Nick Perna - Skating Inventor:
Nick Perna is an ice skating inventor. His inventions include "The 8-Mate," the PIC® Frame Skate, and the "Freedom Blade." He did not invent the pole jump harness, but has used the pole harness so often, that almost everyone in the skating industry thinks that he invented it.
Nick Perna - Figure Skater and Skating Coach:
Nick is also an accomplished ice skater. Nick skated pairs with his sister, Penny, in the 1970's. They passed their Gold Pair Test and were the 1980 Eastern Great Lakes Senior Pair Champions.
Nick has actively coached figure skating for over twenty-five years.
- "I love every minute of it!"
Nick Perna - Mastered Rated Skating Coach:
Nick has taught skating at two rinks operated by the Weisiger family: Lakeforest Ice Arena in Maryland, and then Fairfax Ice Arena in Fairfax, Virginia.
Nick has been a presenter at several Professional Skaters Association (PSA) Conferences, an examiner for PSA rating exams, and a guest coach for Team USA training camps.
He is currently conducting skating seminars around the country with Audrey Weisiger's "Grassroots to Champions."
Nick's wife, Michelle Miller Perna, is also a skating coach. He has two daughters, Brittany and Brooke. Both of Nick's children figure skate at a high freestyle level and have passed their Gold tests in moves-in-the-field.
Nick's First Invention - "The 8-Mate":
Back in the days of "patch," there was a device that figure skaters used to draw circles on the ice when they practiced figures. This device was called a scribe. The scribe cut grooves into the ice and was a bit like a gigantic compass. Nick Perna saw that skaters kept drawing deeper grooves into the ice with the scribe as they practiced, so he got the idea of attaching a black marker to the tip of the scribe, thus creating "The 8-Mate." Now that figures are not practiced by figure skaters, this invention has been forgotten, but it once was used by most figure skaters all over the world.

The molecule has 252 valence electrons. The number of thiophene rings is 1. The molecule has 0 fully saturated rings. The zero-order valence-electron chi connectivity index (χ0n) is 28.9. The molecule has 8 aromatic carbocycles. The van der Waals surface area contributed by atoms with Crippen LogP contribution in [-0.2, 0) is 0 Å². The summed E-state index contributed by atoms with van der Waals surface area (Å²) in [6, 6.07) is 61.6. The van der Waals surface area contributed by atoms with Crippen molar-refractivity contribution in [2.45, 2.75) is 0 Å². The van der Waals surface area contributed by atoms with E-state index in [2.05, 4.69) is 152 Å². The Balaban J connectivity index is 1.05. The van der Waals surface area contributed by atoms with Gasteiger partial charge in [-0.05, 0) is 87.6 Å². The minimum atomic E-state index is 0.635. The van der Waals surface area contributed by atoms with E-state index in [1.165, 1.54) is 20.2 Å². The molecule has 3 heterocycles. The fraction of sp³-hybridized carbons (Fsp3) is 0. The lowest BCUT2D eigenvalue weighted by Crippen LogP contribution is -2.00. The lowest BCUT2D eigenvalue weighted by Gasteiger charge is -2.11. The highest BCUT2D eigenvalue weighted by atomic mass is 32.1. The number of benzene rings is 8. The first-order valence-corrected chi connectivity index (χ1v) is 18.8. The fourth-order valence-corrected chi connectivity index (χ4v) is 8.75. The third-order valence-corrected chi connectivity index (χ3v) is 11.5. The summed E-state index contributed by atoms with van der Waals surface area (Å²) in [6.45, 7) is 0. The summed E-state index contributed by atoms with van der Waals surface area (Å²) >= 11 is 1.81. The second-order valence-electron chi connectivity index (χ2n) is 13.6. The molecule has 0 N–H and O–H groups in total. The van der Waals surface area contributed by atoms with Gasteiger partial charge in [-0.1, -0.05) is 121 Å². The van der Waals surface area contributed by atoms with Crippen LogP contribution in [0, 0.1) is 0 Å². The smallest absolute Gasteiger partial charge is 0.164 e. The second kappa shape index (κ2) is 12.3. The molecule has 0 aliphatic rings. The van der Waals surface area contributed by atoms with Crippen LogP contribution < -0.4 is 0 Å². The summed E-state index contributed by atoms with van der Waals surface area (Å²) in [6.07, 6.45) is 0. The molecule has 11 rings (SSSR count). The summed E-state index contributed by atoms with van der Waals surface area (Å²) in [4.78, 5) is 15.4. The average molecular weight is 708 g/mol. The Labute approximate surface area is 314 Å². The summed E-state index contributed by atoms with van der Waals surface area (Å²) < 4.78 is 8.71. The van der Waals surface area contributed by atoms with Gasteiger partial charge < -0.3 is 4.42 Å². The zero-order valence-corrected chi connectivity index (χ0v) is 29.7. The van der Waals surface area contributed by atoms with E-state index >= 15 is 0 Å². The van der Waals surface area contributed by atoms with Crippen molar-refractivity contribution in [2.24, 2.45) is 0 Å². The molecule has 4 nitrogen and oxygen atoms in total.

Nick's Next Invention - "The PIC® Frame":
Nick experimented with different methods of attaching a toe-stop to the front of a regular pair of inline skates. Once he had a working model, he skated on it on all different types of surfaces and had many of his students test it out as well.
Then he received a phone call from a man named John Petell. He was manufacturing a large, rubber toe-stop for the front of an inline skate called the "Pic-Stop" and he wanted to know if he would help "test" his product for him. Shortly after that, John and Nick decided to develop the "PIC® Frame" inline figure skate and they applied for a joint patent on it.
The "Freedom Blade" :
Nick found that he could do some amazing and fun maneuvers on Rollerblades and PIC® Skates that couldn't be done on traditional figure skate blades. Most of these moves consisted of skating on the back wheels or the "heels" of the skates, a feat that cannot be done on regular figure skates. He wanted to be able to perform the same tricks on ice skates, so he started designing a blade that would have a rounded, or turned-up heel portion at the back end of it. After several designs that did not work out very well, he made a version that actually allowed the ice skater to "skate" on the heels of their blades.